Justification of Red List Category
This species has an extremely large range, and hence does not approach the thresholds for Vulnerable under the range size criterion (Extent of Occurrence <20,000 km2 combined with a declining or fluctuating range size, habitat extent/quality, or population size and a small number of locations or severe fragmentation). The population trend is not known, but the population is not believed to be decreasing sufficiently rapidly to approach the thresholds under the population trend criterion (>30% decline over ten years or three generations). The population size may be moderately small to large, but it is not believed to approach the thresholds for Vulnerable under the population size criterion (<10,000 mature individuals with a continuing decline estimated to be >10% in ten years or three generations, or with a specified population structure). For these reasons the species is evaluated as Least Concern.
The population trend is difficult to determine because of uncertainty over the impacts of habitat modification on population sizes.
Behaviour The migratory movements of this species are very little known (del Hoyo et al. 1996). It is a sedentary resident of permanent wetlands throughout its range (del Hoyo et al. 1996) although some populations appear to be nomadic, appearing at ephemeral wetlands (Hockey et al. 2005) and seasonally flooded pans even after years of absence during drought (del Hoyo et al. 1996). The species breeds in territorial solitary pairs (Urban et al. 1986), the timing of breeding varying geographically in response to wet seasons and the availability of suitable habitat (del Hoyo et al. 1996). Outside of the breeding season the species can be observed singly or in loose groups of up to 20 individuals (Hockey et al. 2005). Habitat The species shows a preference for shallow water around the edges of permanent and seasonally flooded wetlands, with areas of sparse sedge (del Hoyo et al. 1996) (Rhynchosporia, Eliocharis, Cyperus and Juncus spp.) (Hockey et al. 2005), aquatic grasses (Leersia and Hemarthria spp.) (Hockey et al. 2005) and stands of floating vegetation such as water-lilies(Nymphaea and Nymphoides spp.) (Hockey et al. 2005). It inhabits lake and dam backwaters (Hockey et al. 2005), river flood-plains (e.g. Okavango Delta) (del Hoyo et al. 1996), swampy river edges, pans, coastal lagoons (Natal, South Africa) (Urban et al. 1986), grassy swamps (Hayman et al. 1986) and sometimes small ponds (Urban et al. 1986), although it generally avoids shorelines with firm substrates (Urban et al. 1986). Diet The diet of this species consists predominantly of insects, although it may take small pieces of aquatic vegetation (Urban et al. 1986, del Hoyo et al. 1996) and seeds (Hayman et al. 1986). Breeding site The nest is a small floating platform of aquatic vegetation positioned on shallow water (Urban et al. 1986, del Hoyo et al. 1996).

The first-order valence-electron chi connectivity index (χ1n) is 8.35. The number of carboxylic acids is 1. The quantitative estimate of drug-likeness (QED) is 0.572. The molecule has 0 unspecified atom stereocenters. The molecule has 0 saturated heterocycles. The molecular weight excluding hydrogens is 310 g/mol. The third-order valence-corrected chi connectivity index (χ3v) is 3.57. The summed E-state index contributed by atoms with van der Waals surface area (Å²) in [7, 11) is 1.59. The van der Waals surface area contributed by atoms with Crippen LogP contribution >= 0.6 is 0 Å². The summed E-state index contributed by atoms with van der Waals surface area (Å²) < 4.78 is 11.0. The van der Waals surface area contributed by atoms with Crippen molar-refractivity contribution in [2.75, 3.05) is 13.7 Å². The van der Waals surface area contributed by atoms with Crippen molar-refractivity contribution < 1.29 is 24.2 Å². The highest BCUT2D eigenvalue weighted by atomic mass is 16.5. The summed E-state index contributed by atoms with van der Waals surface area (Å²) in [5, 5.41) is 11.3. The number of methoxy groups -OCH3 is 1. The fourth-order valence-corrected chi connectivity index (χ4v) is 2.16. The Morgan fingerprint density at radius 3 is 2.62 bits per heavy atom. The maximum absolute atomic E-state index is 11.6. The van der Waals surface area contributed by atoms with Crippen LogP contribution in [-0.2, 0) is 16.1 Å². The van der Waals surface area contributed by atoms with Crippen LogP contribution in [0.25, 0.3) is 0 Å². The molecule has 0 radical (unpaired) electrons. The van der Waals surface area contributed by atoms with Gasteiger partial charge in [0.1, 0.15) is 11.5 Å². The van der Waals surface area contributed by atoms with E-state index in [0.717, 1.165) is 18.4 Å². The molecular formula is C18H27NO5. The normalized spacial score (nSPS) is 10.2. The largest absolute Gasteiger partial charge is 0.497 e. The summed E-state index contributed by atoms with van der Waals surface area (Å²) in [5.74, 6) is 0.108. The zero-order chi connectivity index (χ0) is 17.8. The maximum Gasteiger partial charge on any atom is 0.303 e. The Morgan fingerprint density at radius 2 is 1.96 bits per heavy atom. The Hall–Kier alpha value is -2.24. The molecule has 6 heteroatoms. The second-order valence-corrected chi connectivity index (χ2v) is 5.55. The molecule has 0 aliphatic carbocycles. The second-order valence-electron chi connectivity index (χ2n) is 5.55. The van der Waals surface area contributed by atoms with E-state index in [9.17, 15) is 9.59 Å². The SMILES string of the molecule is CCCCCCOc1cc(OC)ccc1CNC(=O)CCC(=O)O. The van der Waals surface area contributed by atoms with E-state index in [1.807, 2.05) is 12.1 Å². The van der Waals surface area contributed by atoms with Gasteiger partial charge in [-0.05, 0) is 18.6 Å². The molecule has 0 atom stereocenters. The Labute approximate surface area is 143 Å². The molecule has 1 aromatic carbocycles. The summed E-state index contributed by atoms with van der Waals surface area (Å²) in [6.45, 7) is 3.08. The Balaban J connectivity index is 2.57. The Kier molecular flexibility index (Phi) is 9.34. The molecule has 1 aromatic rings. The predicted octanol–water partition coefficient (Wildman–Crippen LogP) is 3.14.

Text account compilers
Malpas, L., Ekstrom, J., Butchart, S.
BirdLife International (2019) Species factsheet: Microparra capensis. Downloaded from http://www.birdlife.org on 17/08/2019. Recommended citation for factsheets for more than one species: BirdLife International (2019) IUCN Red List for birds. Downloaded from http://www.birdlife.org on 17/08/2019.